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Re: [css3-transitions] Adding keyframes to transitions

From: Brad Kemper <brad.kemper@gmail.com>
Date: Wed, 7 Apr 2010 11:39:34 -0700
Message-Id: <38AD0886-0DBB-47B9-9C16-E42E619C3601@gmail.com>
To: "Tab Atkins Jr." <jackalmage@gmail.com>
Cc: Perry Smith <pedzsan@gmail.com>, www-style list <www-style@w3.org>
On Apr 7, 2010, at 10:20 AM, "Tab Atkins Jr." <jackalmage@gmail.com>  

> On Wed, Apr 7, 2010 at 10:13 AM, Brad Kemper <brad.kemper@gmail.com>  
> wrote:
>> Aside: I think if the bounce involved 'left', then it would be  
>> overridden by
>> the 'left' in the transition-property. At least, that makes the  
>> most sense
>> to me.
> Really?  I would think the opposite.  The reason I'd like the
> animation to override the transition is so I can express greater
> control over the transition.
> For example, say all I want to do is transition 'left' on an element,
> but I want it to do so by making it quickly fly from start to end, and
> then bounce slightly before settling down.  You can't express this
> with any timing function (nor will you ever be able to, since it's
> non-invertible).  Potentially, I could do this by creating an
> animation that does this, and then hooking it to a 'left' transition.

I'm OK with that line of reasoning as long as it is doable. I mainly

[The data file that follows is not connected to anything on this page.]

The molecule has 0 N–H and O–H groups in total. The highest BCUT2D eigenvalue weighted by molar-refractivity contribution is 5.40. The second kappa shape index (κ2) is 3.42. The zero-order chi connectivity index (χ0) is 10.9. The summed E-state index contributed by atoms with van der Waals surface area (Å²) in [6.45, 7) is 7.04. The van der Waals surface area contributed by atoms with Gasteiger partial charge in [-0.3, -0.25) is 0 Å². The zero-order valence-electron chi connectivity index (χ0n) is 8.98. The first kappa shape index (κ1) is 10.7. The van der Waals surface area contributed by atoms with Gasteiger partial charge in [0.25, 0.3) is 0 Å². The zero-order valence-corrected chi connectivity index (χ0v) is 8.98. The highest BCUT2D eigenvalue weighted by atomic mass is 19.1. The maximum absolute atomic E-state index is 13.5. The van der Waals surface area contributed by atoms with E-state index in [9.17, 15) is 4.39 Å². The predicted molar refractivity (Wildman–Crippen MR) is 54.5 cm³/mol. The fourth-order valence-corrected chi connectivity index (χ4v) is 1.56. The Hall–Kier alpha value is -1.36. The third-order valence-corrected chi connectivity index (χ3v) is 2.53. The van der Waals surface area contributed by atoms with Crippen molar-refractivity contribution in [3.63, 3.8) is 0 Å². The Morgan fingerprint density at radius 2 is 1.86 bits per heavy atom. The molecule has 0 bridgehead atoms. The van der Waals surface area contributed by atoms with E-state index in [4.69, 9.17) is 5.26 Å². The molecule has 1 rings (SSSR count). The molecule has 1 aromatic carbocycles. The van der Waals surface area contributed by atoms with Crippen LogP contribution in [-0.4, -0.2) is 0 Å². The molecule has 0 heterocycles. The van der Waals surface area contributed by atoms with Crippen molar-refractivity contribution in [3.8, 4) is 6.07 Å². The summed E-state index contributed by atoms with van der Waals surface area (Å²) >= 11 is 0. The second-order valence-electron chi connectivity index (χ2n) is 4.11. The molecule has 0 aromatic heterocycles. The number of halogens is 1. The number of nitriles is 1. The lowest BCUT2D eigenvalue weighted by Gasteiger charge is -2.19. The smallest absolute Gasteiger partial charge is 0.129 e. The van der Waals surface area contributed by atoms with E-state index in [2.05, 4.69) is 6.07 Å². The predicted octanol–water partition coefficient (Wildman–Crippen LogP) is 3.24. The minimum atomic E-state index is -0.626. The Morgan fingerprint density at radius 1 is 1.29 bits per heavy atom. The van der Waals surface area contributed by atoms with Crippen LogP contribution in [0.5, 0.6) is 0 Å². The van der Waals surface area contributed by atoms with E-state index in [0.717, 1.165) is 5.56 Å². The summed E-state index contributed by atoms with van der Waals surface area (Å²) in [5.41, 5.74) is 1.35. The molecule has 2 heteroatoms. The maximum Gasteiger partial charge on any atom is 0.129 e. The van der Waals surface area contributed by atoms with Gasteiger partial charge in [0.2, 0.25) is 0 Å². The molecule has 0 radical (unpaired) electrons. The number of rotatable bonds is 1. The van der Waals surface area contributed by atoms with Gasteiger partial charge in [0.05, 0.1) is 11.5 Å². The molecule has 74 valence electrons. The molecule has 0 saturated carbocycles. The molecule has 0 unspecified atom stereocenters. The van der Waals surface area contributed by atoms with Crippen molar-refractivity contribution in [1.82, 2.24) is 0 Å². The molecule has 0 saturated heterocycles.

fealt we should say one way or the other, and wasn't sure if we had yet.

My reason for going the other way was that the transition is based on  
the changed value of 'left'. If you say that the inner animation  
overrides that, then there is no longer a left value to transition. I  
think what you realy want is to multiply the two together for the  
final animated effect, and that's more like what you describe. That  
would seem to complicate computed values, but works for me.

> To do this *properly*, of course, requires some way to refer to the
> start and end values in an animation, and do math to them.  You can't
> do that right now, but I can see it being added in the future, and
> wouldn't want to shut down the possibility of doing what I described
> above.

I'm not sure I follow, but that's OK.

> For now, since it's not very useful to manipulate the property you're
> transitioning, I'd just recommend not doing so.  I don't think it's a
> problem right now to say "you probably don't want to do that", and
> then later make it useful to do it.

We should define what it does. 
Received on Wednesday, 7 April 2010 18:40:24 UTC

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